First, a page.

This sample Laurie Halse Anderson Essay is published for informational purposes only. Free essays and research papers, are not written by our writers, they are contributed by users, so we are not responsible for the content of this free sample paper. If you want to buy a high quality essay at affordable price please use our custom essay writing service.
Laurie Halse Anderson writes books for children and young adults. She is noted for the wide range of her writings. Some are lighthearted folktales, such as Ndito Runs (1996) and the morality tales in her ”wild at Heart” series, while books such as Speak (1999) address issues of child abuse, rape, and violence. Her works typically feature female adolescent protagonists.
Works in Biographical and Historical Context
Combining Religion and Adventure
Laurie Halse Anderson was born in 1961 in Potsdam, New York, and was the daughter of a Methodist minister. Her early religious background, as well as her later conversion to Quakerism, a faith that emphasizes social and political pacifism, are often cited as moral influences on her works.
Anderson knew she wanted to be an author from a young age. As she once explained, after her second grade teacher introduced her to writing poetry, she ”spent hours and hours and hours reading every book in my school library. The books took me everywhere—ripping through time barriers, across cultures, experiencing all the magic an elementary school library can hold.” She traveled across cultures in her first published picture book, Ndito Runs (1996). The book follows a young Kenyan girl as she makes her lighthearted and cheerful journey from her home to her school. Ndito leaves her village and enters the countryside, imagining herself to be any number of animals and birds indigenous to the African savanna. As Hazel Rochman commented in a Booklist review of Ndito Runs, Anderson’s ”simple, poetic words … express Ndito’s exhilaration and her connection with nature and with people.”
After the success of Ndito Runs, Anderson published the humorous picture books Turkey Pox (1996) and No Time for Mother’s Day (1999). In The Big Cheese of Third Street (2002), Anderson explores the issue of body image by telling a story from the perspective of Benny Antonelli, a very small child in a neighborhood filled with tremendously large men, women, and older kids.
Shift in Audience
Moving to older readers in 1999, Anderson published her first young adult novel, Speak, and was nominated for two prestigious literary awards. The narrator of Speak is a high-school freshman named Melinda who has become nearly mute after being ostracized by her fellow students for calling 911 during a drinking party the previous summer. Although she can hardly bring herself to speak to her peers or teachers, Melinda’s written narrative is bursting with language that is angry, sardonic, frightened, sad, and sometimes even funny. A popular novel, Speak was also adapted as a television movie.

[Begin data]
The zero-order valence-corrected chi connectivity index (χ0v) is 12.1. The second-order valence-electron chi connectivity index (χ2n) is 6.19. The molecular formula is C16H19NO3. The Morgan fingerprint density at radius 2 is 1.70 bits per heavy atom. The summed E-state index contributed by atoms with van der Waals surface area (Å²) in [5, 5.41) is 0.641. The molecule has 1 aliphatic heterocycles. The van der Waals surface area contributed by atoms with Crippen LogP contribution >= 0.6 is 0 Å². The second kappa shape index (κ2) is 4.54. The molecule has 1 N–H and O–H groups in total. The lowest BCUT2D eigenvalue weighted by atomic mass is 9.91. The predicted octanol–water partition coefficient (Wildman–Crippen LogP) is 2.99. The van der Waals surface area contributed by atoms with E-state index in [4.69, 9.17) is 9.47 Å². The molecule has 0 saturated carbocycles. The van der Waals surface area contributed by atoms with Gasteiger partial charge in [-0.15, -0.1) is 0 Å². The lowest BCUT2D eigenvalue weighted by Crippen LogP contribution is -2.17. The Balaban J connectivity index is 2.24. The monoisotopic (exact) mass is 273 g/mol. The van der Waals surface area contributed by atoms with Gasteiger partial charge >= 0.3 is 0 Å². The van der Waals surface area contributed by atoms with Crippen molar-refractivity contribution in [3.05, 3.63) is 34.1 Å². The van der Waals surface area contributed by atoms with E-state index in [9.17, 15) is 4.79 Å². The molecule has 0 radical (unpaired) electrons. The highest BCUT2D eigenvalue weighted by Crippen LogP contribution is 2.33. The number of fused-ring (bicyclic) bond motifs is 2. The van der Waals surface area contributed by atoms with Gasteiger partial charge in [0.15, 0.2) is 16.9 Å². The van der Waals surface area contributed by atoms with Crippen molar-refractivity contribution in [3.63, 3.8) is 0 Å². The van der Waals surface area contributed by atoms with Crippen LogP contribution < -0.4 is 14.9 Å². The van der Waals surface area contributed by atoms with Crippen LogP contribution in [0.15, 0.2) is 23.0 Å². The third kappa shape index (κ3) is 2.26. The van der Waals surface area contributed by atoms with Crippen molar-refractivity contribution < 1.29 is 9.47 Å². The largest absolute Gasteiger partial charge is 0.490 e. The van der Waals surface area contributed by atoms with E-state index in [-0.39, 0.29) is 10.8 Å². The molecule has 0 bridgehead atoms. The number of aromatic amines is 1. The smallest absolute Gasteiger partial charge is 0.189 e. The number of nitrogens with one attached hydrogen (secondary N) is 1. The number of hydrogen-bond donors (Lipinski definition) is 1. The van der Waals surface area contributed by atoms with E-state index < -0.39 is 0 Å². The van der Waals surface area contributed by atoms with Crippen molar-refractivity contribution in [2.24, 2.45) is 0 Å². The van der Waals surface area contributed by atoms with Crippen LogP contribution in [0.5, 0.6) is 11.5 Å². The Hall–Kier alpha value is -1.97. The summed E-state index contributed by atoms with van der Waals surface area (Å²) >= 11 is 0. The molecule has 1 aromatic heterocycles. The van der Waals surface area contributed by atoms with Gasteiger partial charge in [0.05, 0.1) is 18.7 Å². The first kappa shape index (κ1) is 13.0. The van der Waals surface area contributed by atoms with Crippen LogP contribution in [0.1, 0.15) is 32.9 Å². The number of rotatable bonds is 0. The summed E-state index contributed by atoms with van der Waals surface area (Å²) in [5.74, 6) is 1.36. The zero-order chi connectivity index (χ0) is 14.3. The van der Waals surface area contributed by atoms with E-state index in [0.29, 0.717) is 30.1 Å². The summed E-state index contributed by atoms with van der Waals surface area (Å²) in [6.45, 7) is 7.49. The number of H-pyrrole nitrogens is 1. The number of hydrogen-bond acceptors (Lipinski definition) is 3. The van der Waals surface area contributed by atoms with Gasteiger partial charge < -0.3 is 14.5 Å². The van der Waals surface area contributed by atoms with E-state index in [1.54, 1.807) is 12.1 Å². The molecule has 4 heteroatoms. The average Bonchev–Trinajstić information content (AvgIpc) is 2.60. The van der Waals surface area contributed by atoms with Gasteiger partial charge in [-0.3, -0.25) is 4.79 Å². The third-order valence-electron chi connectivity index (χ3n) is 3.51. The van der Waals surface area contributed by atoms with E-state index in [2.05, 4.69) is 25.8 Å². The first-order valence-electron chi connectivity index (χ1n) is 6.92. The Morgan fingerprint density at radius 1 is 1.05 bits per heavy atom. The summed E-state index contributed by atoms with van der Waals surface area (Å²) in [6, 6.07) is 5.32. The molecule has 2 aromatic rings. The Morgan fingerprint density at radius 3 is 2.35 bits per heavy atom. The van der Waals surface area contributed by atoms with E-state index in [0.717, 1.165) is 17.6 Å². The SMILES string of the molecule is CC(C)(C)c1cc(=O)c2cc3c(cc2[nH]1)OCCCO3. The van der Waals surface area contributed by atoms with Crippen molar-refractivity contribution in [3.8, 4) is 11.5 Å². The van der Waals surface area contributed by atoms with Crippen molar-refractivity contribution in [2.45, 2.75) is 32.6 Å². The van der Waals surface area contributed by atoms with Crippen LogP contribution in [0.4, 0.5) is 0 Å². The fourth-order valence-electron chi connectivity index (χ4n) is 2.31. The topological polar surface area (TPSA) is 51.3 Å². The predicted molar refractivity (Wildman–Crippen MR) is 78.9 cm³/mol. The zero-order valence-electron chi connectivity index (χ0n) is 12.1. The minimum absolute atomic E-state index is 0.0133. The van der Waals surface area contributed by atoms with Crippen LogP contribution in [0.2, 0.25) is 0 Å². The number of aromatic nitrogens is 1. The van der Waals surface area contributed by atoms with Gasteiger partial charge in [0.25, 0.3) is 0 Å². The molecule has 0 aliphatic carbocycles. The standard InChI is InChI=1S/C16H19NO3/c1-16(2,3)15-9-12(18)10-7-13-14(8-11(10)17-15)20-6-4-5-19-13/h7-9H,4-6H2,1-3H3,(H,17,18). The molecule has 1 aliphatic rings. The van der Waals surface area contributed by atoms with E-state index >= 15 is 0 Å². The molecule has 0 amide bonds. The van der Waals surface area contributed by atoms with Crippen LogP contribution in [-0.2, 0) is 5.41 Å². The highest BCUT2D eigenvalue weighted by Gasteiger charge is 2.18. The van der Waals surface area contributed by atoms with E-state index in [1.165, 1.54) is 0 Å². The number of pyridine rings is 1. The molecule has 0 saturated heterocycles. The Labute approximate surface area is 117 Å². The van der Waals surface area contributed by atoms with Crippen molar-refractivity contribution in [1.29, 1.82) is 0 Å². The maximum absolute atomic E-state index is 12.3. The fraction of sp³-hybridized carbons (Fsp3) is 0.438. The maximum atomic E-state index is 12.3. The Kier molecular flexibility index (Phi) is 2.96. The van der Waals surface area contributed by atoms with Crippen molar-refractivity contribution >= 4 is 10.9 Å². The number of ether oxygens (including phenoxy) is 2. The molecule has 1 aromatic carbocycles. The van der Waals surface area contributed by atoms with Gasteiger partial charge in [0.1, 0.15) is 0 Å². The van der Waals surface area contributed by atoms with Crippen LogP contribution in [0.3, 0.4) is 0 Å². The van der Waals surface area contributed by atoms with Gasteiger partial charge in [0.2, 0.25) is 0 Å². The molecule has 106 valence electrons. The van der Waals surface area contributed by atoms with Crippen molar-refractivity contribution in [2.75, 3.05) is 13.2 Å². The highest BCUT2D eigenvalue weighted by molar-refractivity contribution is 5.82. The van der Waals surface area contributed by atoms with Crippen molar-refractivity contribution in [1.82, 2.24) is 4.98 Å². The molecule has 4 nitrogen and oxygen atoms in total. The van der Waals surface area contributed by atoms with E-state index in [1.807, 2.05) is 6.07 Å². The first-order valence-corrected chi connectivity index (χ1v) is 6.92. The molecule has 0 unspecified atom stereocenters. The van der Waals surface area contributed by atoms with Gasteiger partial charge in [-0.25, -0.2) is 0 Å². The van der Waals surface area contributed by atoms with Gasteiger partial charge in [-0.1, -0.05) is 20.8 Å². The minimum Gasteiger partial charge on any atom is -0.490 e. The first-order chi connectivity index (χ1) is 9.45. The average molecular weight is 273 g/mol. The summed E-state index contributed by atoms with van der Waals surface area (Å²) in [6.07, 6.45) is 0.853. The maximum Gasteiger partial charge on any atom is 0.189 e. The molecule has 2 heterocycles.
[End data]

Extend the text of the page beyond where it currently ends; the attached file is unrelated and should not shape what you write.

Following the success of Speak, Anderson developed an interest in historical settings for her novels, particularly her adopted hometown of Philadelphia. Her 2000 publication Fever 1793, also geared for teens, is a historical novel set during a yellow-fever epidemic that swept through Philadelphia during the period when it was still the capital of the United States. The disease is estimated to have killed approximately five thousand people, or one out of every ten Philadelphians, making it the worst yellow-fever epidemic to ever strike the United States. Like Speak, Fever 1793 features a first-person narrative of a fourteen-year-old girl living through a trauma. Here, Matilda reports with growing horror on her life running a coffeehouse with her widowed mother and grandfather as her community is struck by yellow fever, which kills thousands in a matter of a few months.
Recent and Current Works
Since the publications of Speak and Fever 1793, Anderson has published several novels lighter in tone. Prom (2005), for example, describes an ordinary teen named Ashley as she becomes drawn into her best friend’s plan to save their school’s senior prom. In Twisted (2007), nerdy Tyler goes from social outcast to local legend when he is caught spraying graffiti at school. Anderson has also published a ”Wild at Heart” series for elementary school readers.